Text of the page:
The patient experience with lupus.


It is estimated that 166,000 to 322,000 Americans have systemic lupus erythematosus (lupus). This chronic autoimmune disease can range from mild to severe, cause a wide variety of symptoms, and affect nearly every part of the body.

One of the challenges in managing lupus is the lack of communication between patients, caregivers, and families. In 2011, GfK Roper North America conducted a survey of 957 members of the lupus community, including patients, family members and/or friends, and rheumatologists.*

The survey revealed a serious gap between what patients are really feeling, and what they're willing to share with others, including their rheumatologists. This, in turn, could result in certain symptoms being underreported.

Bottom line? You owe it to everyone involved – especially yourself – to keep the lines of communication open.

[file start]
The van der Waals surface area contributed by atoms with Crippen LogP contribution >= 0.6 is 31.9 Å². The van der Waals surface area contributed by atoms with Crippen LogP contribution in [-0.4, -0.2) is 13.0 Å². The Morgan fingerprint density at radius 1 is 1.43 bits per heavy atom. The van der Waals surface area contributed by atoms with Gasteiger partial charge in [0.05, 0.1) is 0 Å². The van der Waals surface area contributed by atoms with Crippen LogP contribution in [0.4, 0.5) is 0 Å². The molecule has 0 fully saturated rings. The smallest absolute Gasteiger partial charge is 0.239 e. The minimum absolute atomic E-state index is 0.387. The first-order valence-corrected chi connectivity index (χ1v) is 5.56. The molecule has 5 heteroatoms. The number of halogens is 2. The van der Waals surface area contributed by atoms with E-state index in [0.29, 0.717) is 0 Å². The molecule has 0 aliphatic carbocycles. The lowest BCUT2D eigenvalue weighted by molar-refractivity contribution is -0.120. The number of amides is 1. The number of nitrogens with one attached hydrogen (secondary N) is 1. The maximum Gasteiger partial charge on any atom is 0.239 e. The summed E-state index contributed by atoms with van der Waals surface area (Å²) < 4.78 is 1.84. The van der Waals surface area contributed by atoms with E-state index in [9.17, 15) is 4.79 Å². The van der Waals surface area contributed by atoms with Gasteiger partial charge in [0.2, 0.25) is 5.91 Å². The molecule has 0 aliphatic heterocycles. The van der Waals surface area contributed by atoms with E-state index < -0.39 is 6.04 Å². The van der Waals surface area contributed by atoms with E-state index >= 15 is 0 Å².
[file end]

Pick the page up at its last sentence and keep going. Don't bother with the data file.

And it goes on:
Download the complete survey (533KB)

* Data from the 2011 National Burden of Lupus survey funded and developed by Human Genome Sciences and GlaxoSmithKline. This survey included 957 people in the lupus community—502 people who reported being diagnosed with SLE, 204 supporters (family members or friends) of people with lupus and 251 rheumatologists. Data on file, GlaxoSmithKline, 2011.

of patients with lupus report they minimize their symptoms when they talk to their physicians.1

of physicians are unaware that patients tend to under-report their symptoms.2

1. National Burden of Lupus Survey (19% strongly agree/33% somewhat agree), patient statistic "I tend to minimize my symptoms when I talk with my physician."

2. National Burden of Lupus Survey (43% somewhat disagree/29% strongly disagree), physician statistic "My patients minimize their symptoms when speaking with me."